This week’s major home video releases include an action spectacle starring Dwayne Johnson and a drastically revised version of “Sleeping Beauty.”
3 stars (out of four)
Rated PG for sequences of fantasy action and violence, including frightening images
Available on: Blu-ray, DVD, digital download and on demand
In 1995, novelist Gregory Maguire created a sensation with “Wicked: The Life and Times of the Wicked Witch of the West.” This revisionist tome cast the villain of L. Frank Baum’s “Wizard of Oz” in a brilliant new light. In Maguire’s world, the supposedly wicked witch is a misunderstood political activist, not the embodiment of evil. With “Maleficent,” Disney borrows Maguire’s trick, delivering a fresh and sympathetic look at the much-despised villain of “Sleeping Beauty.”
The danger in such a move – at least for Disney – is that it could backfire, convincing youngsters that the studio’s original animated film got it all wrong. But that’s doubtful. It seems more likely that “Maleficent” will reinvigorate interest in Disney’s 1959 classic, a fact underscored by the studio’s decision to reissue the film on Blu-ray.
In truth, “Maleficent” is a winner no matter how one feels about “Sleeping Beauty.” A viewer could conceivably enjoy the film without even watching the original, but it’s definitely more fun for the acquainted. Familiarity with the cartoon allows viewers to contrast pre-existing impressions of Maleficent against those generated by the new picture, and that makes things interesting from an academic standpoint. Like “Wicked,” “Maleficent” argues that point of view is everything, and it shames those who pass judgment with limited facts.
In “Sleeping Beauty,” Maleficent is presented as an unfeeling monster who thinks nothing of cursing King Stefan’s daughter, Aurora, to eternal slumber. In “Maleficent,” viewers receive a full accounting of the events leading to this drastic action, and – although they may not agree with Maleficent’s choices – they should at least understand her rage.
Most viewers, I think, will move beyond simple understanding and sympathize with Maleficent (Angelina Jolie), viewing her as a victim, not villain. Jolie is a pleasing screen presence, and she does a nice job in the title role. The actress’s striking cheekbones and confident stature offer a sense of nobility, and her acting chops assure that Maleficent is fully fleshed out.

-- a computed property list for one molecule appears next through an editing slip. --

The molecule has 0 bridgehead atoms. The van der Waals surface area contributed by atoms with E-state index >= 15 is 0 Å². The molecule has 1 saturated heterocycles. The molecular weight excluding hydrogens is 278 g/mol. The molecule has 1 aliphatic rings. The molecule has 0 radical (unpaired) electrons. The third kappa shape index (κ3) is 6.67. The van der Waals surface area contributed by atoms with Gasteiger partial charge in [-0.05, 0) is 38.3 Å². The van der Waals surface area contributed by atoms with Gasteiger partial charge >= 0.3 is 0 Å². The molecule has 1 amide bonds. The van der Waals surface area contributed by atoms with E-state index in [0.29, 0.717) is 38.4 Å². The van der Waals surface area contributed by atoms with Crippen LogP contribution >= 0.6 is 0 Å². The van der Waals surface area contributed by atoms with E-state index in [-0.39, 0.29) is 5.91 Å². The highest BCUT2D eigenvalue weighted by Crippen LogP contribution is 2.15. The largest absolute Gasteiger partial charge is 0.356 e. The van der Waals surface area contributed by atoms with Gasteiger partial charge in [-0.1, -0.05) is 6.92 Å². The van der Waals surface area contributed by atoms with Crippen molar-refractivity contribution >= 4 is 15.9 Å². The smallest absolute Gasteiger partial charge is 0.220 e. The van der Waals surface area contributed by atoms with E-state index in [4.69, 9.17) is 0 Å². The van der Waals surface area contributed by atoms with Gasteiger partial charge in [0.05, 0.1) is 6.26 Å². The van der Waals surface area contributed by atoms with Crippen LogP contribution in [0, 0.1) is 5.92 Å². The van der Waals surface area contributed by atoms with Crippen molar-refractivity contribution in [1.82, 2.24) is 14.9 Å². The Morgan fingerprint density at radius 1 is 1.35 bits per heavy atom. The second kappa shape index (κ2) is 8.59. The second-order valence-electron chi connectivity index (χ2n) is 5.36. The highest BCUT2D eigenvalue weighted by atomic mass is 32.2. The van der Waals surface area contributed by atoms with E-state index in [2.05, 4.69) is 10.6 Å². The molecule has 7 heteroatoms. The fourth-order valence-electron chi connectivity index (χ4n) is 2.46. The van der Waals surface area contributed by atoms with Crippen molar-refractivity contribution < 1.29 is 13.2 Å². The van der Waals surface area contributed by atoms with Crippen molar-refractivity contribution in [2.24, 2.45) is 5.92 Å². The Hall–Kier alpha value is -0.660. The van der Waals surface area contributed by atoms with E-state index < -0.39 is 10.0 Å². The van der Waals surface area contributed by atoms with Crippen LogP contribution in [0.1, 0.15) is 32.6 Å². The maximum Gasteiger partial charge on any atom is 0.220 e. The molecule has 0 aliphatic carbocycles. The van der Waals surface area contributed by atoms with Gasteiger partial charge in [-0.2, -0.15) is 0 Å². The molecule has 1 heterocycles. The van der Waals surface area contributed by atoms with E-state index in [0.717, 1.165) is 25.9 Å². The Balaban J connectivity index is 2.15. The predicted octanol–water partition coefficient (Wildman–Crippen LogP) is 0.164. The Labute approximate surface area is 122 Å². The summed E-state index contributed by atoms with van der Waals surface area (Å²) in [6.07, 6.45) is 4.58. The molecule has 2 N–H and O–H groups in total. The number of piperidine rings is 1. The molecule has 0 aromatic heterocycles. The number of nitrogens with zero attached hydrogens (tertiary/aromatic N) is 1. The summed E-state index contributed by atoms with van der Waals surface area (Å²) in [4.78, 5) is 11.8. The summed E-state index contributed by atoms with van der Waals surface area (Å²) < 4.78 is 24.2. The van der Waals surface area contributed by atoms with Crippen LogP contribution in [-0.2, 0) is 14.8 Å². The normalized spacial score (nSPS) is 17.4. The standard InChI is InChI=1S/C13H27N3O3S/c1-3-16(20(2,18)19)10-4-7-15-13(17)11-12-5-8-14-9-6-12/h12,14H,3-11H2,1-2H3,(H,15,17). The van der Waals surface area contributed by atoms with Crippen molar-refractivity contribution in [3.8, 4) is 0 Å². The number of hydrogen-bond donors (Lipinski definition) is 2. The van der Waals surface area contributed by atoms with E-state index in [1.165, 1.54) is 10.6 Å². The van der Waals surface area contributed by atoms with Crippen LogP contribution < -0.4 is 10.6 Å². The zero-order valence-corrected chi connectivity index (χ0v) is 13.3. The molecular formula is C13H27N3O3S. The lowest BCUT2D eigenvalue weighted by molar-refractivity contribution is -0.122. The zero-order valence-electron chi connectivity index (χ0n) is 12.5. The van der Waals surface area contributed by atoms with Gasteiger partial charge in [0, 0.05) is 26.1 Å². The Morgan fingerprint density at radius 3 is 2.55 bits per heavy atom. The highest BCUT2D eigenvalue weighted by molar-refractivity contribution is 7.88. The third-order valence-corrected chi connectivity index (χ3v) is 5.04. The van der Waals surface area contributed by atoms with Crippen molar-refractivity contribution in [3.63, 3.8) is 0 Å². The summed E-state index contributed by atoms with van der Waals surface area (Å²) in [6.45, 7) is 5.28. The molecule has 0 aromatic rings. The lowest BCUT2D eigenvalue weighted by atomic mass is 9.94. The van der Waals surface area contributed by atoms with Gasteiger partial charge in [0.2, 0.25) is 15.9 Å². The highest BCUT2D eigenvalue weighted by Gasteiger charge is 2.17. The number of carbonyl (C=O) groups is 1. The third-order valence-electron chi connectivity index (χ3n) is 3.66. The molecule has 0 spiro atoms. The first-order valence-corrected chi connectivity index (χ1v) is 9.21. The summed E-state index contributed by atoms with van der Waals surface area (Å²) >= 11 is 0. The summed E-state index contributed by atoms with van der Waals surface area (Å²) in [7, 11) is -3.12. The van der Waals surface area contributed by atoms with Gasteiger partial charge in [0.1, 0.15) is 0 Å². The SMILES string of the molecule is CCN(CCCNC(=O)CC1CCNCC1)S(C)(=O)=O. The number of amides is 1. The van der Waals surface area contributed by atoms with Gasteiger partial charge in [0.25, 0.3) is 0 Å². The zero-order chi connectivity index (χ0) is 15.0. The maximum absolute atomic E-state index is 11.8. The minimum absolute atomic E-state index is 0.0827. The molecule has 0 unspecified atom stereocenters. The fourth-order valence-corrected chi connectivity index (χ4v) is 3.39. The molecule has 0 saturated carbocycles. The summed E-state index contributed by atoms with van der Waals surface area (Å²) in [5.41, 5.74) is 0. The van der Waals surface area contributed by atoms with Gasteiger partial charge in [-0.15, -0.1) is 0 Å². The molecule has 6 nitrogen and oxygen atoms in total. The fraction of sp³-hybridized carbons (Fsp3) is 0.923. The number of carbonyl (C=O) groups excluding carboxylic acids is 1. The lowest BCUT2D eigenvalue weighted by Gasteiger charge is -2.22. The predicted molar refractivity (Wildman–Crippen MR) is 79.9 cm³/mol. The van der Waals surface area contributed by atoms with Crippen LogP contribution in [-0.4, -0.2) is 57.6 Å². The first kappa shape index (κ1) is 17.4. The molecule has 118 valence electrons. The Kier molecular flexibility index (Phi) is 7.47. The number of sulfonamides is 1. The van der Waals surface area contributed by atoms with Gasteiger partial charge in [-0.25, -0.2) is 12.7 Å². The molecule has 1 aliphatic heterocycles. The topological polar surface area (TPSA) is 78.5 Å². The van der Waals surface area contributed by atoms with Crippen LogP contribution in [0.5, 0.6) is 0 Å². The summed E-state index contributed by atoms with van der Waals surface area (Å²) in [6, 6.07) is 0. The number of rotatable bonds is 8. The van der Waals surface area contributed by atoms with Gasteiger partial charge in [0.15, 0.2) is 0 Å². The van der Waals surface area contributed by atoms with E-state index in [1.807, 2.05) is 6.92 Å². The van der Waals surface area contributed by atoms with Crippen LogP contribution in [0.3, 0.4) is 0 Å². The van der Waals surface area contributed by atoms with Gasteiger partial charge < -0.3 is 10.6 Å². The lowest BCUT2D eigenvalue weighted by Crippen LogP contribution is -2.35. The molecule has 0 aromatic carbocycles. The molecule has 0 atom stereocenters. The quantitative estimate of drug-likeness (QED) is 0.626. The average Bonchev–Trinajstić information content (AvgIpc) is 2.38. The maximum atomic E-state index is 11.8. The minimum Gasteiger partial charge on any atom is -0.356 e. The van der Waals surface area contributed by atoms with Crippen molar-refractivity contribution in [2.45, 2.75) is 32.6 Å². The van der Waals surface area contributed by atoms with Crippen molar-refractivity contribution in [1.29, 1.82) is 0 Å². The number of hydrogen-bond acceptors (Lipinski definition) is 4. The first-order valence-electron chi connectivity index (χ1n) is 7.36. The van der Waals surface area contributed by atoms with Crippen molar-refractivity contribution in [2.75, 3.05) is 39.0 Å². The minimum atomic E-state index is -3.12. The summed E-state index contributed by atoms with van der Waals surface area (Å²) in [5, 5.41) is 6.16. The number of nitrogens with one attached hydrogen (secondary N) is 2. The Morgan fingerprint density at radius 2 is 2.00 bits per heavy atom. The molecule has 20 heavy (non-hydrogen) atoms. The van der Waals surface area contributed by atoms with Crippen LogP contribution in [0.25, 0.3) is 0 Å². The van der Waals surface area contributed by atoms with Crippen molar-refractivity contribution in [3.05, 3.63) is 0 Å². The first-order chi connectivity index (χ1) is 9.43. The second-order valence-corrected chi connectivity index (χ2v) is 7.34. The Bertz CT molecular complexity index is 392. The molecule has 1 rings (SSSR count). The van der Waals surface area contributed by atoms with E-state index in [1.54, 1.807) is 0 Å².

There is evil in this version of Maleficent, and Jolie allows the darkness to creep onto her features. But it’s important to note that the evil is coaxed to the surface by powers outside her control. At the core, Maleficent is a good person, and Jolie is excellent at balancing both sides of the character.
Aurora (Elle Fanning), on the other hand, is one-dimensional. She is presented as the purest form of good, so Fanning doesn’t have much to play with. Still, the young actress’s angelic good looks suit the part perfectly.
Stefan – who plays a far larger role in this film than in “Sleeping Beauty” – is the juiciest male character, and Sharlto Copley (“District 9”) injects him with life. Like Maleficent, Stefan is complicated, and Copley digs into the role.
“Maleficent” is the first directorial effort by Robert Stromberg, best known for his work in visual effects, and he makes a solid transition. The film moves gracefully, paying homage to the original Disney film without becoming cloying. For adults, “Maleficent” would have been more fun if Stromberg took the material to a darker place, but that’s hardly fair criticism. Disney clearly wanted a family film, and that’s just what Stromberg delivered.
DVD extras are limited to a behind-the-scenes feature with Fanning. The Blu-ray release contains several more featurettes and a collection of deleted scenes.
Rated PG-13 for epic battle sequences, violence, suggestive comments, brief strong language and partial nudity
Available on: Blu-ray, Blu-ray 3D, DVD, digital download and on demand
Anyone who follows the movie business knows the industry is driven by trends. It’s commonplace for film genres to wax and wane and for similar themes to emerge during the course of a season. This year, Hollywood had Hercules on its mind, as two major features were dedicated to the mythological hero. Sadly, neither is memorable.
Director Renny Harlin’s “The Legend of Hercules” came first, delivering a so-so take on the Greek demigod’s exploits. Director Brett Ratner’s “Hercules” hit theaters later and has the benefit of an A-list star (Dwayne Johnson). Ratner’s film is not, however, graced with an A-list script.
The good news for mythology fans is that each picture at least strives to be different. Harlin went traditional, introducing Hercules as a half-human, half-God hybrid with superhuman abilities. Ratner, on the other hand, paints Hercules as a mere mortal. Although he can be killed like any man, Ratner’s Hercules (Johnson) uses exaggerated stories about battlefield prowess to fuel rumors that he is a god and strike fear into enemies. This Hercules is unnaturally strong, but he owes much of his reputation to a small band of warriors who follow him into combat. This group includes his nephew (Reece Ritchie), a slight fellow whose main job is to awe audiences with tales of his uncle’s greatness.
Despite a reputation for heroics, Hercules and his friends live by wandering Greece and waging war as paid mercenaries. After a brief introduction, the group is offered a huge sum to help an aging royal protect his kingdom, and the plotting moves forward from there.
The decision to scrap Hercules’ demigod status is praiseworthy, but little else feels fresh. After a brief introduction, Ratner allows the film to fall into a predictable action-movie rhythm. The fight sequences are good but not groundbreaking. Viewers who have a Blu-ray 3D setup can watch the film in that format, but it doesn’t add much.